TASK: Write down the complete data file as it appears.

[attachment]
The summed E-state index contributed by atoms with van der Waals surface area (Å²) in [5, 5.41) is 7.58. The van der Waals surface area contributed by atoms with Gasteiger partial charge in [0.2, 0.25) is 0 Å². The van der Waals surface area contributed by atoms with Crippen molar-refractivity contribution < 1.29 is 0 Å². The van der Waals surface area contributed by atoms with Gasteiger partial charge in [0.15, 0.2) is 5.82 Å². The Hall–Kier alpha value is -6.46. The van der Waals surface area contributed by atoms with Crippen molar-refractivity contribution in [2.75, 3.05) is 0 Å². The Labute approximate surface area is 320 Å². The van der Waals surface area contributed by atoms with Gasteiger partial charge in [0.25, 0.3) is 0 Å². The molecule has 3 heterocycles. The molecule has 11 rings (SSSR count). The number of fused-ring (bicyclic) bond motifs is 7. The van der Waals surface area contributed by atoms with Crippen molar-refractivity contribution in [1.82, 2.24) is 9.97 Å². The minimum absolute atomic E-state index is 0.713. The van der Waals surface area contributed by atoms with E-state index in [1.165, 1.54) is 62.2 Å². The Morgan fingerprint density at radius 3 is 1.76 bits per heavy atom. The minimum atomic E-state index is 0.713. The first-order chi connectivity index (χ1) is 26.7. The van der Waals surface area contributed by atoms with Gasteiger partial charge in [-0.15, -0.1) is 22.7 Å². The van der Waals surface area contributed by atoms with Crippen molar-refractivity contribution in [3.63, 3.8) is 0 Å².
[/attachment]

The summed E-state index contributed by atoms with van der Waals surface area (Å²) in [5, 5.41) is 7.58. The van der Waals surface area contributed by atoms with Gasteiger partial charge in [0.2, 0.25) is 0 Å². The van der Waals surface area contributed by atoms with Crippen molar-refractivity contribution < 1.29 is 0 Å². The van der Waals surface area contributed by atoms with Gasteiger partial charge in [0.15, 0.2) is 5.82 Å². The Hall–Kier alpha value is -6.46. The van der Waals surface area contributed by atoms with Crippen molar-refractivity contribution in [2.75, 3.05) is 0 Å². The Labute approximate surface area is 320 Å². The van der Waals surface area contributed by atoms with Gasteiger partial charge in [0.25, 0.3) is 0 Å². The molecule has 3 heterocycles. The molecule has 11 rings (SSSR count). The number of fused-ring (bicyclic) bond motifs is 7. The van der Waals surface area contributed by atoms with Crippen molar-refractivity contribution in [1.82, 2.24) is 9.97 Å². The minimum absolute atomic E-state index is 0.713. The van der Waals surface area contributed by atoms with E-state index in [1.165, 1.54) is 62.2 Å². The Morgan fingerprint density at radius 3 is 1.76 bits per heavy atom. The minimum atomic E-state index is 0.713. The first-order chi connectivity index (χ1) is 26.7. The van der Waals surface area contributed by atoms with Gasteiger partial charge in [-0.15, -0.1) is 22.7 Å². The van der Waals surface area contributed by atoms with Crippen molar-refractivity contribution in [3.63, 3.8) is 0 Å².